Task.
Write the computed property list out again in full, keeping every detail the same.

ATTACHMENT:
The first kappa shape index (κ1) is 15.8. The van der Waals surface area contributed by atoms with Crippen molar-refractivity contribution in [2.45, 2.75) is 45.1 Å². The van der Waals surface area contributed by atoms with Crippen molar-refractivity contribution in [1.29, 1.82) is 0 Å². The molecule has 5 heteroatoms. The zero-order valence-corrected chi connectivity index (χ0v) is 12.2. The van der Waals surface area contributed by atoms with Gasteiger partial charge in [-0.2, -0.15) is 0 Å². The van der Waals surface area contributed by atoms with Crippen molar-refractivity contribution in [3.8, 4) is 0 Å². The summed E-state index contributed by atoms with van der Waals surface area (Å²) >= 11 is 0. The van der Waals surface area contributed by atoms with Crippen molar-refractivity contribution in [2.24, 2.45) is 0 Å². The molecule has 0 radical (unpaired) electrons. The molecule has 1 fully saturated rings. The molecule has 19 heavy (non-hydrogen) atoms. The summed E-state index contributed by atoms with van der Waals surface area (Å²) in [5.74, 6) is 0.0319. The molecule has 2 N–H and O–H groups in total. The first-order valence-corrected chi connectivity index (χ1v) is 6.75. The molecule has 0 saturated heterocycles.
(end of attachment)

The first kappa shape index (κ1) is 15.8. The van der Waals surface area contributed by atoms with Crippen molar-refractivity contribution in [2.45, 2.75) is 45.1 Å². The van der Waals surface area contributed by atoms with Crippen molar-refractivity contribution in [1.29, 1.82) is 0 Å². The molecule has 5 heteroatoms. The zero-order valence-corrected chi connectivity index (χ0v) is 12.2. The van der Waals surface area contributed by atoms with Gasteiger partial charge in [-0.2, -0.15) is 0 Å². The van der Waals surface area contributed by atoms with Crippen molar-refractivity contribution in [3.8, 4) is 0 Å². The summed E-state index contributed by atoms with van der Waals surface area (Å²) >= 11 is 0. The van der Waals surface area contributed by atoms with Crippen molar-refractivity contribution in [2.24, 2.45) is 0 Å². The molecule has 0 radical (unpaired) electrons. The molecule has 1 fully saturated rings. The molecule has 19 heavy (non-hydrogen) atoms. The summed E-state index contributed by atoms with van der Waals surface area (Å²) in [5.74, 6) is 0.0319. The molecule has 2 N–H and O–H groups in total. The first-order valence-corrected chi connectivity index (χ1v) is 6.75. The molecule has 0 saturated heterocycles.